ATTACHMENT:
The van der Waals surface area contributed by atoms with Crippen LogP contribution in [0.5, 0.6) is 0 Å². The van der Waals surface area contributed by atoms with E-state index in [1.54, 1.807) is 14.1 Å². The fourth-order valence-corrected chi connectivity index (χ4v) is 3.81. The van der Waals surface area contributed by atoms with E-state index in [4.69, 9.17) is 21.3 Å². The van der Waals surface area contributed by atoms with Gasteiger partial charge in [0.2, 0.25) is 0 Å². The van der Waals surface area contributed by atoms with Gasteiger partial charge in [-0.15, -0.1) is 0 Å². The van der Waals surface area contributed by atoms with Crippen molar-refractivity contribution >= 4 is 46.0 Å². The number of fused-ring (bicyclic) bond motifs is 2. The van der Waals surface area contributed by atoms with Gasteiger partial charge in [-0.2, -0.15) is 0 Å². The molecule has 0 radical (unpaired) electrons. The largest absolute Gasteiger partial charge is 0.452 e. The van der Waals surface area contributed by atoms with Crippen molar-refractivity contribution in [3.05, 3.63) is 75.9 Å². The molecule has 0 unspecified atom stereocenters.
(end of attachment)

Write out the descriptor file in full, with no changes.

The van der Waals surface area contributed by atoms with Crippen LogP contribution in [0.5, 0.6) is 0 Å². The van der Waals surface area contributed by atoms with E-state index in [1.54, 1.807) is 14.1 Å². The fourth-order valence-corrected chi connectivity index (χ4v) is 3.81. The van der Waals surface area contributed by atoms with E-state index in [4.69, 9.17) is 21.3 Å². The van der Waals surface area contributed by atoms with Gasteiger partial charge in [0.2, 0.25) is 0 Å². The van der Waals surface area contributed by atoms with Gasteiger partial charge in [-0.15, -0.1) is 0 Å². The van der Waals surface area contributed by atoms with Crippen molar-refractivity contribution >= 4 is 46.0 Å². The number of fused-ring (bicyclic) bond motifs is 2. The van der Waals surface area contributed by atoms with Gasteiger partial charge in [-0.2, -0.15) is 0 Å². The molecule has 0 radical (unpaired) electrons. The largest absolute Gasteiger partial charge is 0.452 e. The van der Waals surface area contributed by atoms with Crippen molar-refractivity contribution in [3.05, 3.63) is 75.9 Å². The molecule has 0 unspecified atom stereocenters.